Reflections on Spotlight on Sales Compensation in Chicago

Erik W. Charles
Erik W. Charles
In Culture, Events, Sales Comp, Sales Performance
Erik Charles is the Vice President, Product Marketing, at Xactly Corporation where he is responsible for driving the product strategy, defining the product vision, and developing a strong team of product owners and designers.

This week, I’ve been at the WorldatWork Spotlight on Sales Compensation show in Chicago. I love this show, as it is 100% sales compensation experts from across the globe sharing strategies for better motivating and optimizing their sales operations. On a personal level, I love the location at the Westin Chicago River North. A couple of decades ago this was the Hotel Nikko, and that is where I stayed on my first business trip as a consultant for Sibson & Co as I started a career in Sales Compensation.

The first speaker I came to listen to is an old friend, Scott Sands, of Aon Hewitt. His topic was on Sales Compensation’s role in sales transformation.

“There is significant disruption in today’s economy, some of it productive and some destructive. Many industries (financial services, technology, energy, retail, healthcare, etc.) are going through fundamental transformations that will change them forever. To continue growing, many companies will have to transform their sales forces. Many companies take a logical, holistic approach to this process; others depend on sales compensation to do a lot of the work. This session will help participants assess the issues, determine the appropriate steps in a sales transformation, and evaluate the role sales compensation should (and should not) play in supporting the change.”

He opened with a great table showing how each intersection of Cost of Sales, Turnover and Market Pay Competitiveness triggers a different response by corporate leaders. His full presentation was fantastic, and I recommend that you reach out to Scott at Aon Hewitt for follow-up if you are interested.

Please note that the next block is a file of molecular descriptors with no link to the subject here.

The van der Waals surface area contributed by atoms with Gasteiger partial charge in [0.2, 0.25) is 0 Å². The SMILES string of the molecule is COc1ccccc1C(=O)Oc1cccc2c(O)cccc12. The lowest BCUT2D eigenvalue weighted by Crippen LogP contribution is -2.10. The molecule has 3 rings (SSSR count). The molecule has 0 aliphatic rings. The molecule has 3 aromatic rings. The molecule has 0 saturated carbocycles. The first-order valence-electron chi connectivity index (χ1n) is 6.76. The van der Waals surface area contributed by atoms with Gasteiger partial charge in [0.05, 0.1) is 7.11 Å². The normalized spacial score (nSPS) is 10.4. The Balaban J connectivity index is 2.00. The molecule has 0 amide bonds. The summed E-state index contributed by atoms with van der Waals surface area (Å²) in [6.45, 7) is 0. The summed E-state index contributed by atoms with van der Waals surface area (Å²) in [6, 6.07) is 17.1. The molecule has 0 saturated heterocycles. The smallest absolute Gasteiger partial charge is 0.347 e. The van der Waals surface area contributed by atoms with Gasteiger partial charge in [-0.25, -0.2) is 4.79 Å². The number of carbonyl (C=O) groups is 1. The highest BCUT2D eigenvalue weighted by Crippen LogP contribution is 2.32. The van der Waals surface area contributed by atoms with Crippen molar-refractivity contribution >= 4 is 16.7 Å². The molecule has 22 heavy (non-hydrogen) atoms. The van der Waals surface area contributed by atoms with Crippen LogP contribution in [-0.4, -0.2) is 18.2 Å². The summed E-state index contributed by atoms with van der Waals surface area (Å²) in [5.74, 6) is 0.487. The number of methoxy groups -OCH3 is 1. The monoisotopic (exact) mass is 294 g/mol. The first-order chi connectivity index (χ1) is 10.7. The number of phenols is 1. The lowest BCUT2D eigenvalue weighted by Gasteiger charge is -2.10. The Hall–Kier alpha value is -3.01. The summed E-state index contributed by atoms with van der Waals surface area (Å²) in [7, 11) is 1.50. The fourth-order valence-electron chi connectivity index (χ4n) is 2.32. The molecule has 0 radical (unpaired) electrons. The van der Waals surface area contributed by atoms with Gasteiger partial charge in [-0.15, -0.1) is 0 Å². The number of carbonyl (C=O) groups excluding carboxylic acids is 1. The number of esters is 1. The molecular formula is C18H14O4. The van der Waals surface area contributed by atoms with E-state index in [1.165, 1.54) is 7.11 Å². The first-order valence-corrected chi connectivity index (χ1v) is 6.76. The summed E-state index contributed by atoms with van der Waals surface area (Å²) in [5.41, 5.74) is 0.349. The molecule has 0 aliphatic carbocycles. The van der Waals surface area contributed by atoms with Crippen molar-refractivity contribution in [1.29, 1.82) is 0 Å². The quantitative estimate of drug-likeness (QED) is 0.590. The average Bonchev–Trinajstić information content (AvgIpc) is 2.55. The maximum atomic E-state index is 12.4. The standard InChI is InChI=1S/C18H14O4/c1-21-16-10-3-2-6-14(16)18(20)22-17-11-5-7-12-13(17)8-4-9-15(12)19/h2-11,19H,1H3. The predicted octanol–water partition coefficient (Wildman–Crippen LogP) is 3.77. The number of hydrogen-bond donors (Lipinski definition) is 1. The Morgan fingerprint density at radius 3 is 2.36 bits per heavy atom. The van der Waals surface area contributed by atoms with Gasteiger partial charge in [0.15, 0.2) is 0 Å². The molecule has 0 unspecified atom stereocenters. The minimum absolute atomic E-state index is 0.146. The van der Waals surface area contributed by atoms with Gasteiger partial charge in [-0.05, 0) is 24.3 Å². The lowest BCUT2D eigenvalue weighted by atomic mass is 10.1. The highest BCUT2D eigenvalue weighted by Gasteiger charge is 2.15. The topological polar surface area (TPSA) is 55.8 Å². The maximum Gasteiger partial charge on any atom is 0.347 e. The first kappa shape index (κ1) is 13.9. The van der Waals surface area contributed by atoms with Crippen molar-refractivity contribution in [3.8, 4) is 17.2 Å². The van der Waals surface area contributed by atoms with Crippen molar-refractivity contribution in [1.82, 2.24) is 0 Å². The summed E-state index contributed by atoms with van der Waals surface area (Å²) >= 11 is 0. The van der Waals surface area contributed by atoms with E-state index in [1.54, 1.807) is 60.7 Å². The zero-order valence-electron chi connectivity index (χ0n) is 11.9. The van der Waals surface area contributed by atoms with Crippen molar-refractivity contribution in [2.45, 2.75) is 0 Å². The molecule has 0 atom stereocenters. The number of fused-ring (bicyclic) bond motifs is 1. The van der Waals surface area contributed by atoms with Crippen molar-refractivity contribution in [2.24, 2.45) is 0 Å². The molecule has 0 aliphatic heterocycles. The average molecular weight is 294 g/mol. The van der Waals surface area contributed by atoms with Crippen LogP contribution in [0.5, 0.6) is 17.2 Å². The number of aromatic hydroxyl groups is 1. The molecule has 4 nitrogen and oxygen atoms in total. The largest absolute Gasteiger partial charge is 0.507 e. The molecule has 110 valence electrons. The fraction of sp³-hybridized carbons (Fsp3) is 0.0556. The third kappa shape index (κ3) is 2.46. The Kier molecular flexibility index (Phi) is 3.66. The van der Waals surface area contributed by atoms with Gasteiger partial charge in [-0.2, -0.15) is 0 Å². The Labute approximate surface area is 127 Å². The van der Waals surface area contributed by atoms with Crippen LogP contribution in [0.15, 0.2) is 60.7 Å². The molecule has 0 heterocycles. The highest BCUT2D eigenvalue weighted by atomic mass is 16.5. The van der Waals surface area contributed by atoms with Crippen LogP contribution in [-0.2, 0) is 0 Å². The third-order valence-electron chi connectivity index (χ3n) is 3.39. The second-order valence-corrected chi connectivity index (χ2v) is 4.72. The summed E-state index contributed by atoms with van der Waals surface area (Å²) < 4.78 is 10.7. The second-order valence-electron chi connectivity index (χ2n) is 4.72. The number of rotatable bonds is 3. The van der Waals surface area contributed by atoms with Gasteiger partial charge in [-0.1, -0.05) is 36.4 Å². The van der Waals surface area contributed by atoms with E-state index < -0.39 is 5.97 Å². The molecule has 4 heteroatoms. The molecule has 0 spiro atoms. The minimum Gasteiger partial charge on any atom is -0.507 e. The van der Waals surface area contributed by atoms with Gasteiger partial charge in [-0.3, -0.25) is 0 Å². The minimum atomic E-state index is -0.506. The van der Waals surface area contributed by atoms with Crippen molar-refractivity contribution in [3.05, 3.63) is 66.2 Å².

When I looked at his table, it triggered a few thoughts on how a smart company should be keeping an eye out for potential problems. Here are a few quick thoughts I had based on Scott’s presentation:

Cost of Sales: What is your cost of sales in terms of incentives?

  • Take your revenue goals for the year, and then divide by your budgeted incentives for the year. That is your baseline to track throughout the year. Note: Xactly took a look at the publicly traded firms in our dataset and found that, on average, 7.12% of revenue was spent on incentives.
  • Track how close you are to your budgeted number. If you are above, you probably have some SPIFs or accelerators coming into play. Your budget may have been based on a flat level of quota attainment instead of planning for a few heavy hitters at 300% of quota.
  • If you are under-spending, you might not be getting the cash into the hands of your performers – and that might trigger turnover.

Turnover: Voluntary and Involuntary

  • I have discussed in the past the three points where you can lose top sales performers (these peaks based on and analysis of Xactly Insights™ data). Last month of the year (cash the last check and walk), first month of the year (get the new plan and territory and walk), Middle month(s) of the year (not going to make it this year, time to switch and make club at the new firm).
  • What has been your turnover rate over time, and is it higher or lower than the past? How does it compare to your industry? We provide industry based turnover data in Xactly Insights, and we find that it is a great indicator of challenges at a firm. Who knows better about your company’s future than the people on the street that are representing you? If you are losing good reps, look at your comp plan but also look at performance and the product.

Market Pay Levels

  • How well do you pay? Are your offers competitive? Do you lose to better offers? But that is just at the offer level. It is much more important to look at pay at different levels of performance.
  • Overpaying for underperformance: If a rep is at the 25th percentile of performance, what is their market equivalent? If you are paying them at the median for 25th percentile performance, reps are going to stick around way too long, and they won’t be driven to step up their game.
  • Underpaying for over performance. If a rep is at the 75th percentile of performance, but they are being paid at the 60th percentile – they are going to take their skills to a company that more acceleration built into the plan.
  • Keep an eye on the market – and watch it constantly. We update our Insights data on a monthly basis so that our clients won’t be caught by surprise when other firms in their market start making adjustments.

Summary: Add three tracking reports to your dashboard: Incentives as a cost of sales, turnover vs. the market, and pay levels at different levels of performance. These will help identify when it’s time to get a team together to determine what can be done to prevent a problem – rather than needing to clean up after a disaster.


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Reflections on Spotlight on Sales Compensation in Chicago

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